Friday, July 05, 2013

ISAAA's GM Approval Database: A One-Stop-Shop for Biotech Crop Information

In 2012, 170.3 million hectares of commercialized biotech crops were planted by more than 17 million farmers in 28 developing and industrial countries worldwide. These numbers are clear indications that many farmers from different agricultural conditions choose biotech crops because of the benefits they offer.

Unknown to many people, biotech crops pass through rigorous, science-based evaluation for a number of years before they reach farmers’ fields to assure the public that these crops are safe to consumers' health and the environment. In the United States, there are nine steps in the regulatory process which usually takes around seven to ten years to complete, a far more thorough procedure than what any conventional crop goes through. All such processes are documented and pertinent regulatory information are made available through the approving countries' Biotechnology Clearing Houses and their websites.

In an effort to put together such information, ISAAA created the GM Approval Database, an easy to use online atlas of biotech crops approved for cultivation, trade and/or consumption. The database features the basic information on different crop genetic modifications (GM) called events, and the summary of regulatory approvals granted for these events in different countries.

GM Approval Database page from ISAAA's website.

Led by Drs. Rhodora R. Aldemita and Renando O. Solis, ISAAA intended this database to be of general use, and its developers sought to simplify its contents and maximize the convenience of navigating through the information that the database can provide according to its users' preferences. Dr. Solis said that while the database provides only basic and summarized information for each of the hundreds of events currently in the atlas, users can be directed to other online sources for additional information.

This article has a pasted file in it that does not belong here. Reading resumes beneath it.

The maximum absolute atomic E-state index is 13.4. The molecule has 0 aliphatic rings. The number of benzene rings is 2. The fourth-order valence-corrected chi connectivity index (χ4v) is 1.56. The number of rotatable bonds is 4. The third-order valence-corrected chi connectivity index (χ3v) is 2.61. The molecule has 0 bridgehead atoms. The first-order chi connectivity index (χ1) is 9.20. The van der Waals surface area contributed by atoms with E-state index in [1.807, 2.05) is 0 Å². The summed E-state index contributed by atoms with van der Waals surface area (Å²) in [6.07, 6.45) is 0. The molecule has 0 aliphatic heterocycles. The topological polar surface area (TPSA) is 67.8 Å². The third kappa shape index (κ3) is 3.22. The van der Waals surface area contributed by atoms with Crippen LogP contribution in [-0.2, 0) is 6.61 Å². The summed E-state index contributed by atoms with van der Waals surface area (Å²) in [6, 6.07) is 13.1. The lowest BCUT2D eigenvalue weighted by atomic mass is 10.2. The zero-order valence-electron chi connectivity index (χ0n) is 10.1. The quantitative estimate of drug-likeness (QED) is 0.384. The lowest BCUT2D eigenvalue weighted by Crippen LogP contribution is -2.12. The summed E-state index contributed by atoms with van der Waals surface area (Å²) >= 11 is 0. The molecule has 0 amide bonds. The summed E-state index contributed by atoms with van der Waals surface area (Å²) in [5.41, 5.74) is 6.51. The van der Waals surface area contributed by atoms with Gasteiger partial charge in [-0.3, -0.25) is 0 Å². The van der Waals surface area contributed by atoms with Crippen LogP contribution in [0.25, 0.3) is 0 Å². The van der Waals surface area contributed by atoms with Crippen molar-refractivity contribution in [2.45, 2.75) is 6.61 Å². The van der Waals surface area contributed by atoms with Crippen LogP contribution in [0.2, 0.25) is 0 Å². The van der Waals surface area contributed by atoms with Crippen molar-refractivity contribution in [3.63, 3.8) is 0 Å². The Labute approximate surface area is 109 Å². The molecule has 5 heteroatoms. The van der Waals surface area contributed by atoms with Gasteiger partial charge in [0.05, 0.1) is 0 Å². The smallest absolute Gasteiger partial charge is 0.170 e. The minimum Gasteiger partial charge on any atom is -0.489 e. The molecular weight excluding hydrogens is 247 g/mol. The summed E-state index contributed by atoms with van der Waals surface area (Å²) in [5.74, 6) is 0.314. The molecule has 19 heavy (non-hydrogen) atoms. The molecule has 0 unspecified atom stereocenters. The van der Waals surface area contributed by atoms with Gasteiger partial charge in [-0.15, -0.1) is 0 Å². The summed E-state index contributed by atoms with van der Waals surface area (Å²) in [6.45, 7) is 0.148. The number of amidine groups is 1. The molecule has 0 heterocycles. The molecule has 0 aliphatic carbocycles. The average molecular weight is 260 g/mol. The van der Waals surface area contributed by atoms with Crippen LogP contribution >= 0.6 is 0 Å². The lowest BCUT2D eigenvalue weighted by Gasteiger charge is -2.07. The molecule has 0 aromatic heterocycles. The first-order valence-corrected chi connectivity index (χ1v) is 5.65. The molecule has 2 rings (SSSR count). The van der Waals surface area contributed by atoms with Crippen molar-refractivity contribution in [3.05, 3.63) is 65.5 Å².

The database does provide the latest information on approved GM events, which adds to its increasing functionality. So far, most of the feedbacks have come from users who are involved in seed business or seed regulation, and some get to contribute to update the current data. The synchrony of international approvals for biotech crops would have an impact on international seed and food trade, and this is the reason why ISAAA is constantly on the watch to track these approvals through the pre-commercial pipeline of every country. Researchers and biotech advocates have also sent feedback, and their suggestions open avenues for further improvement.

ISAAA’s GM Approval Database currently holds information for 329 unique events representing 26 biotech crops with regulatory approval in at least one country for food/feed use or commercial cultivation. Links to more than 2,000 regulatory documents and related information are also provided.

For more information about ISAAA and the Global Knowledge Center on Crop Biotechnology, visit our website at: and To subscribe to the weekly Crop Biotech Update, click here:

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Friday, June 28, 2013

Bt Toxin: A Story of the Pen and its Cap